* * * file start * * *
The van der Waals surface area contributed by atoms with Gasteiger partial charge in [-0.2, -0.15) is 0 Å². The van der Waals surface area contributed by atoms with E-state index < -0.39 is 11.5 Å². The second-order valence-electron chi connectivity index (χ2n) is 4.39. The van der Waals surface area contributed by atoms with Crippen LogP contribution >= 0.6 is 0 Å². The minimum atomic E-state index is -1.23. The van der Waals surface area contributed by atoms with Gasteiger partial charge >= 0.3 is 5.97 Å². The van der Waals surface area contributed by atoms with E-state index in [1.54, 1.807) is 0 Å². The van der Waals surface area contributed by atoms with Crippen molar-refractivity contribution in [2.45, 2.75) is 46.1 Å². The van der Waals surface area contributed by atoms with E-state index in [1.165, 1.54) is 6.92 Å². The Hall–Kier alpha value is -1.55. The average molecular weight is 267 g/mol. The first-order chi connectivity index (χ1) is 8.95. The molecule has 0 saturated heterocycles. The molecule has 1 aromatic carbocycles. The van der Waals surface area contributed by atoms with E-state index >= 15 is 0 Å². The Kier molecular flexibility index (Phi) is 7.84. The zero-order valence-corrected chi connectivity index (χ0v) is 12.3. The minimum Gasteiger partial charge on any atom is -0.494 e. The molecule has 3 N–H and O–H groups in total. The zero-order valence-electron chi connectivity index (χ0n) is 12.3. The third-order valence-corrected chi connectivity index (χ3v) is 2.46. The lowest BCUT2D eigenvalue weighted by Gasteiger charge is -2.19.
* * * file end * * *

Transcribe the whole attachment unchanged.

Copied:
The van der Waals surface area contributed by atoms with Gasteiger partial charge in [-0.2, -0.15) is 0 Å². The van der Waals surface area contributed by atoms with E-state index < -0.39 is 11.5 Å². The second-order valence-electron chi connectivity index (χ2n) is 4.39. The van der Waals surface area contributed by atoms with Crippen LogP contribution >= 0.6 is 0 Å². The minimum atomic E-state index is -1.23. The van der Waals surface area contributed by atoms with Gasteiger partial charge >= 0.3 is 5.97 Å². The van der Waals surface area contributed by atoms with E-state index in [1.54, 1.807) is 0 Å². The van der Waals surface area contributed by atoms with Crippen molar-refractivity contribution in [2.45, 2.75) is 46.1 Å². The van der Waals surface area contributed by atoms with E-state index in [1.165, 1.54) is 6.92 Å². The Hall–Kier alpha value is -1.55. The average molecular weight is 267 g/mol. The first-order chi connectivity index (χ1) is 8.95. The molecule has 0 saturated heterocycles. The molecule has 1 aromatic carbocycles. The van der Waals surface area contributed by atoms with E-state index >= 15 is 0 Å². The Kier molecular flexibility index (Phi) is 7.84. The zero-order valence-corrected chi connectivity index (χ0v) is 12.3. The minimum Gasteiger partial charge on any atom is -0.494 e. The molecule has 3 N–H and O–H groups in total. The zero-order valence-electron chi connectivity index (χ0n) is 12.3. The third-order valence-corrected chi connectivity index (χ3v) is 2.46. The lowest BCUT2D eigenvalue weighted by Gasteiger charge is -2.19.